Being labelled as ‘A must to follow’ by various online and printed publications, Dominic’s Instagram feed has been the go to destination for all this MAC and Backstage related.
“I wanted to show people the incredibly wide variety of work you do as a MAC Global Senior Artist. From the backstages of New York or Paris to the front rows of London’s West End. Each day is different and each day brings new inspiration. With Instagram I found a way to let people in and join me on the ride.” Growing up, life as an artist was always his goal. “I always wanted to be an artist living in Paris in a cold and lofty apartment, victimised by the weather, that was always the plan. However, the poetic vision would never hold up against the cold hard reality.”
“working for the brand has really allowed me to come out of myself and be happy and comfortable for who I am."
He went to art school and got into photography but he became obsessed “with the idea of makeup as an addition to the image rather than something separate.” And then MAC. happened. “I was really shy before I started working for MAC and remember I’d have to be pushed to go and talk to a customer. But I think working for the brand has really allowed me to come out of myself and be happy and comfortable for who I am. I’m happy to make a fool of myself.” As for his trademark curlicue moustache, it’s kept in place with sheer will and undiscouraged faith, plus a little hair product combed through with a disposable mascara wand.
How it all began
My very first recollection of makeup as an art form was watching Bladerunner. I must have been about 10 years old but I’ve got older brothers so I was always doing things I wasn’t really allowed to do for my age. But watching Daryl Hannah spray the black paint across her eyes was the first time I saw not just makeup but makeup as a creative form. After that I would get out my mum’s makeup bag and smother the face of anyone who would sit down long enough. In my later teenage years I grew up in Switzerland and there was little exposure to urban culture and what I saw coming out of London. Then one day at the local train station I remember seeing a cover the The Face magazine styled by Judy Blame. I was obsessed and afterwards, I would take the images and try replicate the look.
“watching Daryl Hannah spray the black paint across her eyes was the first time I saw not just makeup but makeup as a creative form."
I found the leap from art to makeup very easy. It seemed very obvious: colour theory, application, tools - there was no issue.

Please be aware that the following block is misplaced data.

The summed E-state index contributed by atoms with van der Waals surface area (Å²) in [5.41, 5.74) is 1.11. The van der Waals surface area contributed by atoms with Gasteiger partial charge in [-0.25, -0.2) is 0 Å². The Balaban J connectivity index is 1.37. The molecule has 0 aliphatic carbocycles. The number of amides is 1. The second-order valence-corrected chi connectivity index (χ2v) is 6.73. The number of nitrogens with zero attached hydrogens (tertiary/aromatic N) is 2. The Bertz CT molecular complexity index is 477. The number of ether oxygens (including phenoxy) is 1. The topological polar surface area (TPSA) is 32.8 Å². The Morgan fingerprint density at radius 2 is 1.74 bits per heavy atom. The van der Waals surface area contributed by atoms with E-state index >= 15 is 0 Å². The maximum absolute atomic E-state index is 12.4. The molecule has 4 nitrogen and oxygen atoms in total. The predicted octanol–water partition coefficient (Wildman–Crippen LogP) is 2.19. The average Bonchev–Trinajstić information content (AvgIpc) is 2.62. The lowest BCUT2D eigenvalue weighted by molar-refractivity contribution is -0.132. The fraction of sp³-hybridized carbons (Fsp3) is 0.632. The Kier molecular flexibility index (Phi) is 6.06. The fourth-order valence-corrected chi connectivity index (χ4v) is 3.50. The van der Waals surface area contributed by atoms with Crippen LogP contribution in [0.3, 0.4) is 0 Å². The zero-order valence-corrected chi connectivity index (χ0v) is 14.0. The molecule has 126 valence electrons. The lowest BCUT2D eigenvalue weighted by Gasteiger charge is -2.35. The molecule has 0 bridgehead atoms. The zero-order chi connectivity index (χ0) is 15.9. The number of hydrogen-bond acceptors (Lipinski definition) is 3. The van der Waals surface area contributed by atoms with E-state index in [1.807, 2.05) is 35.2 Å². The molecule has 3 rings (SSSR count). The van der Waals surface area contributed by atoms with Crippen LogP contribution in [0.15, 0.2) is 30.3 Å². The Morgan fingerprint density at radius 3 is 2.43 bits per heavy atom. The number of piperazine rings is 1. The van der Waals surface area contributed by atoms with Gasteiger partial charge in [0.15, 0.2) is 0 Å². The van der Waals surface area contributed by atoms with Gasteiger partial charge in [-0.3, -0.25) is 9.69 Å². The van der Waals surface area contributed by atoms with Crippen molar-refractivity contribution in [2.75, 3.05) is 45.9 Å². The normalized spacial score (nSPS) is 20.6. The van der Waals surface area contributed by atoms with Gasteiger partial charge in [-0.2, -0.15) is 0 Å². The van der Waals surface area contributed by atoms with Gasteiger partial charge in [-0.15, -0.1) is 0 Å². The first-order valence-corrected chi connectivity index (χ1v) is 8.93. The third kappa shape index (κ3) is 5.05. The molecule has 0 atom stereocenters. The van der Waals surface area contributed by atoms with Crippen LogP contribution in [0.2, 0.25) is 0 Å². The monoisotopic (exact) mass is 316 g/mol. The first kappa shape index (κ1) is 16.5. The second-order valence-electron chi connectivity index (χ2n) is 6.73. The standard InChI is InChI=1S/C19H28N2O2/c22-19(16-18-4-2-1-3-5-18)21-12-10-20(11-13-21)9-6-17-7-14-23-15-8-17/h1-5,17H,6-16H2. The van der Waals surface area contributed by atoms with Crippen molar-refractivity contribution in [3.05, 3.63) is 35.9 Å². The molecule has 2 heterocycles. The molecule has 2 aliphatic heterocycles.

The only issue was the confines of society about how makeup is perceived, how it’s seen and used as an identity as opposed to a form of creation.
Every day is different, every day brings new challenges and new inspiration. That’s what I love so much about working for MAC. Yesterday I was doing a drag look, the day before that I was doing body painting and tomorrow? Who knows, maybe a Red Carpet appointment. You have to be adaptable to any style. I still love working on shoots. And, of course there are fashion weeks which I really look forward to each season.
“The artists we support or work with always want the new, but a lot of the time there is nothing new. It’s just how you package it and how you formulate it and that’s where I can really come into to my own."
For me, fashion weeks are when the culmination of the past six months of playing, deconstruction and manipulation comes to fruition. The artists we support or work with always want the new, but a lot of the time there is nothing new. It’s just how you package it and how you formulate it and that’s where I can really come into to my own. Creating a nuanced colour by mixing this and that together and creating something special and unique just for them and that show.
My relationship is one step removed from the key artist role but I know I’ve contributed something that has made it all happen and it’s all about knowing someone’s creativity is being realised.
Being someone who was once the shy kid in the corner to being someone who now speaks to a global audience is still surprising to me. I would never have saw the role of a brand ambassador in my future, but now I couldn’t see myself doing anything else.
When I was a painter, you have to add texture to create depth and 3D imagery. And the overriding aesthetic for me would always be texture. For me there is nothing more dull than a matte face, there’s nothing of interest there. Whereas slip on a bit of gloss - on the eyes, the lips, wherever - and suddenly it’s really interesting. It’s alive. Something to catch the eye, make you stop, stare and think about. After all, isn’t that what Art is all about?